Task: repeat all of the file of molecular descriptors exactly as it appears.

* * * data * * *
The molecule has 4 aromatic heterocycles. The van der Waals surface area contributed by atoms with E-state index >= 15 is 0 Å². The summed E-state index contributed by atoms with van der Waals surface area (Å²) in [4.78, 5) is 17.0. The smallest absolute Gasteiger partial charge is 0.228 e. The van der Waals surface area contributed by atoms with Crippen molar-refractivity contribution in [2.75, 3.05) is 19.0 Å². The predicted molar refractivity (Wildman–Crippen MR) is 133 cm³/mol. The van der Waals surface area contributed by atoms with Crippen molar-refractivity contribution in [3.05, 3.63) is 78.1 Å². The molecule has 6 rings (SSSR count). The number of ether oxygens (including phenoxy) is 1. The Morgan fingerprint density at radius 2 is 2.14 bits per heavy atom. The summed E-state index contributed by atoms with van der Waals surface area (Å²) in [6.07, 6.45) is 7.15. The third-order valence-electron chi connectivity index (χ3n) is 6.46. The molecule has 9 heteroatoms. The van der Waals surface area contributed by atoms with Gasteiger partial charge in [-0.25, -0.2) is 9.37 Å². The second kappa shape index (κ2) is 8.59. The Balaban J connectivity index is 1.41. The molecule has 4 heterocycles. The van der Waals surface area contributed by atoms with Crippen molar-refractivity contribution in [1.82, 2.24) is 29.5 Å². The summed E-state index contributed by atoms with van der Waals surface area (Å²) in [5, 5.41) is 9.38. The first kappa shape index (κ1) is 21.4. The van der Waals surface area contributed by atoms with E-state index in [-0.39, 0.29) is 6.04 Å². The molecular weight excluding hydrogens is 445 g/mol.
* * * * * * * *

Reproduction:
The molecule has 4 aromatic heterocycles. The van der Waals surface area contributed by atoms with E-state index >= 15 is 0 Å². The summed E-state index contributed by atoms with van der Waals surface area (Å²) in [4.78, 5) is 17.0. The smallest absolute Gasteiger partial charge is 0.228 e. The van der Waals surface area contributed by atoms with Crippen molar-refractivity contribution in [2.75, 3.05) is 19.0 Å². The predicted molar refractivity (Wildman–Crippen MR) is 133 cm³/mol. The van der Waals surface area contributed by atoms with Crippen molar-refractivity contribution in [3.05, 3.63) is 78.1 Å². The molecule has 6 rings (SSSR count). The number of ether oxygens (including phenoxy) is 1. The Morgan fingerprint density at radius 2 is 2.14 bits per heavy atom. The summed E-state index contributed by atoms with van der Waals surface area (Å²) in [6.07, 6.45) is 7.15. The third-order valence-electron chi connectivity index (χ3n) is 6.46. The molecule has 9 heteroatoms. The van der Waals surface area contributed by atoms with Gasteiger partial charge in [-0.25, -0.2) is 9.37 Å². The second kappa shape index (κ2) is 8.59. The Balaban J connectivity index is 1.41. The molecule has 4 heterocycles. The van der Waals surface area contributed by atoms with Crippen molar-refractivity contribution in [1.82, 2.24) is 29.5 Å². The summed E-state index contributed by atoms with van der Waals surface area (Å²) in [5, 5.41) is 9.38. The first kappa shape index (κ1) is 21.4. The van der Waals surface area contributed by atoms with E-state index in [-0.39, 0.29) is 6.04 Å². The molecular weight excluding hydrogens is 445 g/mol.